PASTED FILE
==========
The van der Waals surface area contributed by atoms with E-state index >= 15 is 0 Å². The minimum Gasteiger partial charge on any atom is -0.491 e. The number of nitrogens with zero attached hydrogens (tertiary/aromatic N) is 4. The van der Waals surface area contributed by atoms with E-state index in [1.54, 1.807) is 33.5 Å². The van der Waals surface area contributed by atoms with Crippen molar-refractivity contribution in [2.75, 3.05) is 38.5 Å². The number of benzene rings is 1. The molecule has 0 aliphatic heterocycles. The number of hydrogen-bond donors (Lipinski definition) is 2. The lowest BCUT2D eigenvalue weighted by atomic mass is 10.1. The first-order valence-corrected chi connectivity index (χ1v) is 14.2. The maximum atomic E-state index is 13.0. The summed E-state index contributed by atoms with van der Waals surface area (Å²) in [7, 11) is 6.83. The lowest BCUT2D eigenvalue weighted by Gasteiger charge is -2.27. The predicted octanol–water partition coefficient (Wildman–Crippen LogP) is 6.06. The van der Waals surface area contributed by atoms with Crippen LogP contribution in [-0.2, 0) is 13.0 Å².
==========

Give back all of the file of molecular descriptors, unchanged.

The van der Waals surface area contributed by atoms with E-state index >= 15 is 0 Å². The minimum Gasteiger partial charge on any atom is -0.491 e. The number of nitrogens with zero attached hydrogens (tertiary/aromatic N) is 4. The van der Waals surface area contributed by atoms with E-state index in [1.54, 1.807) is 33.5 Å². The van der Waals surface area contributed by atoms with Crippen molar-refractivity contribution in [2.75, 3.05) is 38.5 Å². The number of benzene rings is 1. The molecule has 0 aliphatic heterocycles. The number of hydrogen-bond donors (Lipinski definition) is 2. The lowest BCUT2D eigenvalue weighted by atomic mass is 10.1. The first-order valence-corrected chi connectivity index (χ1v) is 14.2. The maximum atomic E-state index is 13.0. The summed E-state index contributed by atoms with van der Waals surface area (Å²) in [7, 11) is 6.83. The lowest BCUT2D eigenvalue weighted by Gasteiger charge is -2.27. The predicted octanol–water partition coefficient (Wildman–Crippen LogP) is 6.06. The van der Waals surface area contributed by atoms with Crippen LogP contribution in [-0.2, 0) is 13.0 Å².